Newspaper article International Herald Tribune

Real Estate in India Stunted by Rupee's Fall ; Developments Are Stalled as Market Is Stymied by Tight Credit and Red Tape

Newspaper article International Herald Tribune

Real Estate in India Stunted by Rupee's Fall ; Developments Are Stalled as Market Is Stymied by Tight Credit and Red Tape

Article excerpt

Rising financing costs are all the more painful because India's real estate developments take a long time to build, given the vast and often corrupt regulatory apparatus.

The Orbit Grand, a block-size complex designed to have at least 26 floors of elegant apartments, an extensive array of ground-floor stores and abundant parking for the chauffeured cars of residents and shoppers, was supposed to be the crown of India's real estate market.

Now it is turning into a symbol of the slumping fortunes of property developers and owners in a once-promising emerging economy. Construction of the Orbit Grand has almost ground to a halt at the 10th floor, the construction crane at the site seldom moves, and the builder has defaulted on its loan.

"There's no real work going on right now. There's just a minimum number of workers coming in to do small things," said Alam Sheikh, an electrician who is one of just 14 workers left at the site.

Real estate markets in cities across India are crumbling as the country's economy slows. The rupee has dropped nearly 20 percent against the dollar since early May, scaring away foreign investors.

The Reserve Bank of India, the country's central bank, raised a key short-term interest rate for commercial banks' borrowing by two percentage points in mid-July, to 10.25 percent, mainly to prevent further declines in the rupee. To put a brake on the flow of money leaving the country, the bank followed up last month with a regulation banning Indians from transferring money overseas for real estate purchases.

Rising financing costs are all the more painful because India's real estate developments take a long time to build as a result of a vast and often corrupt regulatory apparatus. Publicly traded real estate investment groups in India are heavily in debt, so they struggle to make interest payments and are not in a position to bankroll further projects.

That combination has produced bearishness about the short-term prospects for residential, commercial and industrial real estate prices in India. Sanjay Dutt, the executive managing director for South Asia at Cushman & Wakefield, the world's largest privately held commercial real estate company, predicted that prices would fall 10 percent in big Indian cities and 15 percent on the outskirts of large cities, where many speculative projects have been built. "Given the universal sentiment of the market, there could be a sharp correction between now and Gudi Padwa," Mr. Dutt said, referring to a festival next March that has long been considered an auspicious time to buy real estate.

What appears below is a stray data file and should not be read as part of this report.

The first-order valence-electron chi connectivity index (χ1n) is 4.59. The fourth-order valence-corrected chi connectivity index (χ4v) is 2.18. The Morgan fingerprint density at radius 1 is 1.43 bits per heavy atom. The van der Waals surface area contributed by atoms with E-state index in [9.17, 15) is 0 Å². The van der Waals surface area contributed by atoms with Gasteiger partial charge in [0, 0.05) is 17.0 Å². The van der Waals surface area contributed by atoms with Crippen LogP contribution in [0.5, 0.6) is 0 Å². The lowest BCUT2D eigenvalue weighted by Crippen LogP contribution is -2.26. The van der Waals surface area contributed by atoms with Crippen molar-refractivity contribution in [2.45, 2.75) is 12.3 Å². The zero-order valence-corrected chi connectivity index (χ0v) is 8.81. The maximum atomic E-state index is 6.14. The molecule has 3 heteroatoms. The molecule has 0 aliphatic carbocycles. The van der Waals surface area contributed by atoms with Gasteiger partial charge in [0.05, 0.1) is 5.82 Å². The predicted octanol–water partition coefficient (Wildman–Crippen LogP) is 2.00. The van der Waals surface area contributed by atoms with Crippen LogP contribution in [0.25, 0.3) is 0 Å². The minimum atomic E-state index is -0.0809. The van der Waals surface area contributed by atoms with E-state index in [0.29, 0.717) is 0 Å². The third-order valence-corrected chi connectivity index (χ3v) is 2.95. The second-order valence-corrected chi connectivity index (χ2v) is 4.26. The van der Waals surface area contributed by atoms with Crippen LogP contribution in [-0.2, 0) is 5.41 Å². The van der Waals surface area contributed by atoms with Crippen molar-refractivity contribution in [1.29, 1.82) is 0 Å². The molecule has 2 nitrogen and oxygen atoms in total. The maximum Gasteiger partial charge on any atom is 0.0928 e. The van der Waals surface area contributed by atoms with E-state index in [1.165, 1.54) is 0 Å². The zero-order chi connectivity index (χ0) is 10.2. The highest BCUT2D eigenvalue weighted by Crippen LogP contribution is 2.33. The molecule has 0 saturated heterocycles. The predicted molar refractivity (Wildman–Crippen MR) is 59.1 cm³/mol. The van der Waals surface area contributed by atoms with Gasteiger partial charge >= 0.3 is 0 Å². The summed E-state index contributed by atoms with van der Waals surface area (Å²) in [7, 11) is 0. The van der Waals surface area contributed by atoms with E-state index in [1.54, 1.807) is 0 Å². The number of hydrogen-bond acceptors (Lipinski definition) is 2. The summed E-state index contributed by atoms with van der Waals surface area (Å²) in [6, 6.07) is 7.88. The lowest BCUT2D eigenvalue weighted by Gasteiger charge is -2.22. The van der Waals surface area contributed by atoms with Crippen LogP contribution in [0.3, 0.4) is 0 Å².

What has sustained prices so far, and what might prevent more serious losses than those predicted by Mr. Dutt, has been the willingness of developers to hold growing inventories of unsold apartments, shops and offices without offering price discounts. The volume of real estate transactions has slumped in India as developers have refused to offer discounts for fear of starting a market rout.

"If they drop prices, investors will panic, and it will be a self- fulfilling prophecy," causing further declines in prices, said Siddharth Yog, a co-founder and managing partner of Xander Group, an international real estate investment firm started in 2005. That was the year India began allowing foreign institutional investors into its real estate market.

But with sellers refusing to cut prices, many potential buyers are losing interest. Devkinandan Agarwal, a Mumbai-based broker with three-quarters of his business in residential real estate and the rest in commercial real estate, said that until the last few months, he had had at least three or four separate meetings each day with genuine, interested buyers; now he has only one a day.

"There are now only actual users in the market. There is hardly anyone buying real estate as an investment," he said.

One longstanding complaint about business practices in India is that the country's banks lend heavily to a wealthy elite who often put very little of their own money into deals. …

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